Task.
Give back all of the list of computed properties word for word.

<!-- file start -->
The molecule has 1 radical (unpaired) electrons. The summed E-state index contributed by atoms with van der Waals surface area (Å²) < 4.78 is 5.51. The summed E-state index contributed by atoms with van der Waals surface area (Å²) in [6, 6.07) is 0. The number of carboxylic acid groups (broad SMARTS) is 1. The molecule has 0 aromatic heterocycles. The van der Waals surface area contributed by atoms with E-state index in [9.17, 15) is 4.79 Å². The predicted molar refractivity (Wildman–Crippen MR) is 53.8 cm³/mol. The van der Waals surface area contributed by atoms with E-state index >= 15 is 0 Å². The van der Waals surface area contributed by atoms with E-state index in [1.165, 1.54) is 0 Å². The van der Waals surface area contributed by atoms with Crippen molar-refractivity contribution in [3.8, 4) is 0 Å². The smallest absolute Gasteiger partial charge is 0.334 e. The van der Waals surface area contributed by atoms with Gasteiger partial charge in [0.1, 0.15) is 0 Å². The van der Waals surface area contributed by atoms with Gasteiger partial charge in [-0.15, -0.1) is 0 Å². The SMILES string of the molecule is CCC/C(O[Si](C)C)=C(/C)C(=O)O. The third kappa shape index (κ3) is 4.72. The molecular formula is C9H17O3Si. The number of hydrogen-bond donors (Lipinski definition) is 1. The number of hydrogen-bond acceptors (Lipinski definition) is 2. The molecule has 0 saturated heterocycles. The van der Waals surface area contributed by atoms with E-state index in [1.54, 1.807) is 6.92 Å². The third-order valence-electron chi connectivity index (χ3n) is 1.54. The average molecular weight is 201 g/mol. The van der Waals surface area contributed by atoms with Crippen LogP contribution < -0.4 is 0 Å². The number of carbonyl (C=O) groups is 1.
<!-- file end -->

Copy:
The molecule has 1 radical (unpaired) electrons. The summed E-state index contributed by atoms with van der Waals surface area (Å²) < 4.78 is 5.51. The summed E-state index contributed by atoms with van der Waals surface area (Å²) in [6, 6.07) is 0. The number of carboxylic acid groups (broad SMARTS) is 1. The molecule has 0 aromatic heterocycles. The van der Waals surface area contributed by atoms with E-state index in [9.17, 15) is 4.79 Å². The predicted molar refractivity (Wildman–Crippen MR) is 53.8 cm³/mol. The van der Waals surface area contributed by atoms with E-state index >= 15 is 0 Å². The van der Waals surface area contributed by atoms with E-state index in [1.165, 1.54) is 0 Å². The van der Waals surface area contributed by atoms with Crippen molar-refractivity contribution in [3.8, 4) is 0 Å². The smallest absolute Gasteiger partial charge is 0.334 e. The van der Waals surface area contributed by atoms with Gasteiger partial charge in [0.1, 0.15) is 0 Å². The van der Waals surface area contributed by atoms with Gasteiger partial charge in [-0.15, -0.1) is 0 Å². The SMILES string of the molecule is CCC/C(O[Si](C)C)=C(/C)C(=O)O. The third kappa shape index (κ3) is 4.72. The molecular formula is C9H17O3Si. The number of hydrogen-bond donors (Lipinski definition) is 1. The number of hydrogen-bond acceptors (Lipinski definition) is 2. The molecule has 0 saturated heterocycles. The van der Waals surface area contributed by atoms with E-state index in [1.54, 1.807) is 6.92 Å². The third-order valence-electron chi connectivity index (χ3n) is 1.54. The average molecular weight is 201 g/mol. The van der Waals surface area contributed by atoms with Crippen LogP contribution < -0.4 is 0 Å². The number of carbonyl (C=O) groups is 1.